The decision to turn a district school into a charter is often made by the highest levels of administration without consulting with the school community, including parents, teachers, students and leaders. Your support of Teach for America represents a support of these same kinds of outsourced and contracted paradigms for educating our children. Rather than hiring experienced professionals that will stay in the profession for a long period of time, Teach for America hires individuals with little or no experience in classroom settings via external channels such as private universities and corporately sponsored recruitment. Teach for America and charter schools both represent a failure of public leadership to lead and create change in our public schools, and prioritize outsourcing teaching and school governance over public responsibility to realize every student's right to a fully funded, culturally relevant education in their neighborhood.
Instead, TFA contributes to the dangerous and misleading discourse that claims poverty and structural inequality have little to no impact on educational outcomes. This irresponsible explanation provides Democrats and Republicans alike with a pretext to continue vicious budget cuts to public services and institutions under the guise that "personal responsibility" and "grit" are the main factors in determining a child's success or failure.
WE LIVE and work in a state that has the largest funding disparity between wealthy and poor districts and in a city whose externally appointed school governance commission is proposing to continue to close down schools that primarily serve low-income African American families. In Philadelphia, where 79 percent of the city's students are Black and Latino, $9,299 is spent per pupil compared to the $17,261 spent just across the city line in Lower Merion where 91 percent of the students are white. This is the civil rights crisis of our generation.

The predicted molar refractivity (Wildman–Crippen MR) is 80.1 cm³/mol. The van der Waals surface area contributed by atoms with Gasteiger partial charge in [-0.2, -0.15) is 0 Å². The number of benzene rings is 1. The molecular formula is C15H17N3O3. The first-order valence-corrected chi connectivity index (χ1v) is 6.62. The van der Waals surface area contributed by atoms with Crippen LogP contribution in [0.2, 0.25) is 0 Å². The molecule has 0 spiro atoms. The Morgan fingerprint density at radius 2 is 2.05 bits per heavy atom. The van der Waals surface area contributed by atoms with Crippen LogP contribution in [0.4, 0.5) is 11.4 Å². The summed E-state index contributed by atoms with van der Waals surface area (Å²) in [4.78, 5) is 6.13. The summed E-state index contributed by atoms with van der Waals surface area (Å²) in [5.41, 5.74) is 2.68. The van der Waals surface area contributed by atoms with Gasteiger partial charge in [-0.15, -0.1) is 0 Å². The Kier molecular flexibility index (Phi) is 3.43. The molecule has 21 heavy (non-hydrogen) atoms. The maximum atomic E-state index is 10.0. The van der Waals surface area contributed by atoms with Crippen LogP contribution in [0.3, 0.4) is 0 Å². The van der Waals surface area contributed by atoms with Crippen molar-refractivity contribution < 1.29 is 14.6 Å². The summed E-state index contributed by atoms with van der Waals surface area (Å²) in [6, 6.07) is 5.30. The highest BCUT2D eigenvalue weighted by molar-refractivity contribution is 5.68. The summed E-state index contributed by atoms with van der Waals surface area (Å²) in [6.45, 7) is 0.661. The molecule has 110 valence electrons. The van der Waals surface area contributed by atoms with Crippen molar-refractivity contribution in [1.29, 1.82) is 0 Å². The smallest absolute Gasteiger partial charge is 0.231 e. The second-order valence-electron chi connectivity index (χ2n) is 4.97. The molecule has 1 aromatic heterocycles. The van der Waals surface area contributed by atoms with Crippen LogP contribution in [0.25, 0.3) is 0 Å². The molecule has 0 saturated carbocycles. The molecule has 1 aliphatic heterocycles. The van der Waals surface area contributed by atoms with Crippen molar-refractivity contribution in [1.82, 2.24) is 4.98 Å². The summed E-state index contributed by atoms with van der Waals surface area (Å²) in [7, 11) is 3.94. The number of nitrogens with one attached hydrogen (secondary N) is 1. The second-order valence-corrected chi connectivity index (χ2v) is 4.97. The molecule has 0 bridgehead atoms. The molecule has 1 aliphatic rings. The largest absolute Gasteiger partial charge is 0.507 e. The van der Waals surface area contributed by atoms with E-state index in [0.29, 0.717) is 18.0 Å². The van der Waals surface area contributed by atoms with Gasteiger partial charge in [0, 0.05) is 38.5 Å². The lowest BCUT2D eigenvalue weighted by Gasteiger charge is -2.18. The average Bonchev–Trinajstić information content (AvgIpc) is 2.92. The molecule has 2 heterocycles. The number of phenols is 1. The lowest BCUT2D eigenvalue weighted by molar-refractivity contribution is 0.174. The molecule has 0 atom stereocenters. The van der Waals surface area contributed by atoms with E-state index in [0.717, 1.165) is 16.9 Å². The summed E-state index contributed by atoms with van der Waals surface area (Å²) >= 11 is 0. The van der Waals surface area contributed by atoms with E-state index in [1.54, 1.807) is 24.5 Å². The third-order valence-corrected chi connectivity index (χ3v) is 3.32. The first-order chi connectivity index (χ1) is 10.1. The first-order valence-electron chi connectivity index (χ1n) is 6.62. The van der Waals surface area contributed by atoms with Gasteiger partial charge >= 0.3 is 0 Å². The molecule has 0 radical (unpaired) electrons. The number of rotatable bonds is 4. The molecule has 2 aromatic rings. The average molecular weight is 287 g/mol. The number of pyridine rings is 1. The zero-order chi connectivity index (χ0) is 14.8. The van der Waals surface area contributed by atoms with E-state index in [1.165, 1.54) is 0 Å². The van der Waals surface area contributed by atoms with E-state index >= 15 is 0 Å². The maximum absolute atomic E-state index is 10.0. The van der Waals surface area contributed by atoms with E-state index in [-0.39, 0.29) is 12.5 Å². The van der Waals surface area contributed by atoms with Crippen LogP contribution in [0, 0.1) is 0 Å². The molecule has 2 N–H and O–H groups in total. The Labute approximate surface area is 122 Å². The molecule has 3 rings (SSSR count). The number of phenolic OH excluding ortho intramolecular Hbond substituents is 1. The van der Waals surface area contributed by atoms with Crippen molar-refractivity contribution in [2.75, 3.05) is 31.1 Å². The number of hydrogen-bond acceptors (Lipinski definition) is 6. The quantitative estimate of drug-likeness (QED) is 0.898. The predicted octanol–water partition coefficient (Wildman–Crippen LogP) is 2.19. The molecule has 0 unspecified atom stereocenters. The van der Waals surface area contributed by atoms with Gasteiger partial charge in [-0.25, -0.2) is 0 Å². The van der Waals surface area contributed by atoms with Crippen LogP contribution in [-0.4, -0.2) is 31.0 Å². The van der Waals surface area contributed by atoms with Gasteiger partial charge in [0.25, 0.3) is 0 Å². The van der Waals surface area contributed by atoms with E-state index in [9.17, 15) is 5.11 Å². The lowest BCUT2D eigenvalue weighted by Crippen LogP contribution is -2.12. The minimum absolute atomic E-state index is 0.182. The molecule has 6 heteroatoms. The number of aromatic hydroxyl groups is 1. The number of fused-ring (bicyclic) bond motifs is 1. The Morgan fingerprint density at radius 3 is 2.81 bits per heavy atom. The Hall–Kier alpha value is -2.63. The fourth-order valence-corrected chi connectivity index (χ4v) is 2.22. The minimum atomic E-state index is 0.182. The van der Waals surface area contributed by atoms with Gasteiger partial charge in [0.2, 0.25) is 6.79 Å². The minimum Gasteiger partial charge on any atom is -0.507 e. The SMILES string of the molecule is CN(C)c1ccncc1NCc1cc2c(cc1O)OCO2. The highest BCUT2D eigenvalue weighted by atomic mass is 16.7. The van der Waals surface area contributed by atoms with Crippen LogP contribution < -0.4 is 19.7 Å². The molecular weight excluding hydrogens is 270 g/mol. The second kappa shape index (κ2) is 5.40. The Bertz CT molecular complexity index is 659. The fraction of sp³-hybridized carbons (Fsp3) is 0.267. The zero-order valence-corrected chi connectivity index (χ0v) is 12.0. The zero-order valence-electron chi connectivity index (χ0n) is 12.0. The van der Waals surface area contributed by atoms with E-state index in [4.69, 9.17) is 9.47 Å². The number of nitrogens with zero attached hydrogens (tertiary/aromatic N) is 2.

In this context, we believe that it is essential that those who are committed to racial justice take a critical stance against organizations that aim to further privatize education and/or replace fully prepared unionized teachers with underprepared novices who are likely to leave the teaching profession in two to three years.
The Black Lives Matter movement has served as an inspiration and instruction on how to confront racism and inequality throughout our country. Part of that inspiration is the way that the movement has looked at the connections between police violence and racism and other inequalities faced by African Americans. We consider the attacks on public education to be a part of the "state-sanctioned violence" that the movement has done so much to highlight over the last year. We do not believe that the white billionaires that bankroll Teach for America and the corporate education "reform" movement are any more interested in the education of poor and working-class Black and Latino children than we believe they are interested in ending police violence in Black and Brown communities. If they were, these crises would no longer exist.
We are glad that you are visiting Philadelphia, and we hope that you will use your platform to engage in a critical dialogue about whether TFA supports--or, as we believe, undercuts--the goals of a fully funded education for every student in Philadelphia with teachers who know their community and are committed to staying for the long haul.
Members of the Caucus of Working Educators Racial Justice Committee
First published at the Caucus of Working Educators--Philadelphia Federation of Teachers website.